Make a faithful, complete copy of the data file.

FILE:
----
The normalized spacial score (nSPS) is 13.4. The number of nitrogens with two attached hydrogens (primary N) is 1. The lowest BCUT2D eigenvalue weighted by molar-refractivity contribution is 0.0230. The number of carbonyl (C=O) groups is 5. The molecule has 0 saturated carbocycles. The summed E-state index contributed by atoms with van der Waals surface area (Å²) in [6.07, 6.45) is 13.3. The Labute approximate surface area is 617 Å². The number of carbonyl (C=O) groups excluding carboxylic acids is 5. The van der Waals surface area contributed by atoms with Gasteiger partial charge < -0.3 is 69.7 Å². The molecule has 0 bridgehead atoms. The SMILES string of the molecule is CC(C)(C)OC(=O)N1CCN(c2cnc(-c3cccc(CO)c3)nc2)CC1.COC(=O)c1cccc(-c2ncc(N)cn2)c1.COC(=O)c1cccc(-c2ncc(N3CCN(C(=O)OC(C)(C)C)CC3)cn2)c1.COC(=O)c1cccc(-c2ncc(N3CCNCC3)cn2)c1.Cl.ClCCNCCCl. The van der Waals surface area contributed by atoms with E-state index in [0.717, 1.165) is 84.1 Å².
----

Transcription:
The normalized spacial score (nSPS) is 13.4. The number of nitrogens with two attached hydrogens (primary N) is 1. The lowest BCUT2D eigenvalue weighted by molar-refractivity contribution is 0.0230. The number of carbonyl (C=O) groups is 5. The molecule has 0 saturated carbocycles. The summed E-state index contributed by atoms with van der Waals surface area (Å²) in [6.07, 6.45) is 13.3. The Labute approximate surface area is 617 Å². The number of carbonyl (C=O) groups excluding carboxylic acids is 5. The van der Waals surface area contributed by atoms with Gasteiger partial charge < -0.3 is 69.7 Å². The molecule has 0 bridgehead atoms. The SMILES string of the molecule is CC(C)(C)OC(=O)N1CCN(c2cnc(-c3cccc(CO)c3)nc2)CC1.COC(=O)c1cccc(-c2ncc(N)cn2)c1.COC(=O)c1cccc(-c2ncc(N3CCN(C(=O)OC(C)(C)C)CC3)cn2)c1.COC(=O)c1cccc(-c2ncc(N3CCNCC3)cn2)c1.Cl.ClCCNCCCl. The van der Waals surface area contributed by atoms with E-state index in [0.717, 1.165) is 84.1 Å².